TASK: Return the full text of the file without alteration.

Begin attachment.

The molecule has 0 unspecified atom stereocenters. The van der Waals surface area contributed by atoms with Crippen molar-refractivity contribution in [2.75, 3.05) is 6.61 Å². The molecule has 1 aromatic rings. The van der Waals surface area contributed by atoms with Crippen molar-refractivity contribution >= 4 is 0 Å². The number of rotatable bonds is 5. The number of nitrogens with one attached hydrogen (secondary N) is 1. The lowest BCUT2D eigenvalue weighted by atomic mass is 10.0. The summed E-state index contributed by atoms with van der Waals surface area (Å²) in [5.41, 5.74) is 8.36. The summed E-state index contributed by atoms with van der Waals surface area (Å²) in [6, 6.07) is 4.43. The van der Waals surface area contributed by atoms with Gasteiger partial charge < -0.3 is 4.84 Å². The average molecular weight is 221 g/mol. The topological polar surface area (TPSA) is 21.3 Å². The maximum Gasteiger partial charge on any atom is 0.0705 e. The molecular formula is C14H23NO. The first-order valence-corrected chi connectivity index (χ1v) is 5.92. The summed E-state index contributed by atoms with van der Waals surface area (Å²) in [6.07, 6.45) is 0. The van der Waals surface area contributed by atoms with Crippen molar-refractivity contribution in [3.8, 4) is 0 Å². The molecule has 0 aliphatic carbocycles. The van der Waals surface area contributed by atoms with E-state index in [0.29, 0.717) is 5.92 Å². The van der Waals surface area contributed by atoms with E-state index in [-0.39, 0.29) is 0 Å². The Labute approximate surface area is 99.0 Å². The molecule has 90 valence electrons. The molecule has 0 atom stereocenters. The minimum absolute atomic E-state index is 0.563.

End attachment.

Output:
The molecule has 0 unspecified atom stereocenters. The van der Waals surface area contributed by atoms with Crippen molar-refractivity contribution in [2.75, 3.05) is 6.61 Å². The molecule has 1 aromatic rings. The van der Waals surface area contributed by atoms with Crippen molar-refractivity contribution >= 4 is 0 Å². The number of rotatable bonds is 5. The number of nitrogens with one attached hydrogen (secondary N) is 1. The lowest BCUT2D eigenvalue weighted by atomic mass is 10.0. The summed E-state index contributed by atoms with van der Waals surface area (Å²) in [5.41, 5.74) is 8.36. The summed E-state index contributed by atoms with van der Waals surface area (Å²) in [6, 6.07) is 4.43. The van der Waals surface area contributed by atoms with Gasteiger partial charge < -0.3 is 4.84 Å². The average molecular weight is 221 g/mol. The topological polar surface area (TPSA) is 21.3 Å². The maximum Gasteiger partial charge on any atom is 0.0705 e. The molecular formula is C14H23NO. The first-order valence-corrected chi connectivity index (χ1v) is 5.92. The summed E-state index contributed by atoms with van der Waals surface area (Å²) in [6.07, 6.45) is 0. The van der Waals surface area contributed by atoms with Crippen molar-refractivity contribution in [3.8, 4) is 0 Å². The molecule has 0 aliphatic carbocycles. The van der Waals surface area contributed by atoms with E-state index in [0.29, 0.717) is 5.92 Å². The van der Waals surface area contributed by atoms with E-state index in [-0.39, 0.29) is 0 Å². The Labute approximate surface area is 99.0 Å². The molecule has 90 valence electrons. The molecule has 0 atom stereocenters. The minimum absolute atomic E-state index is 0.563.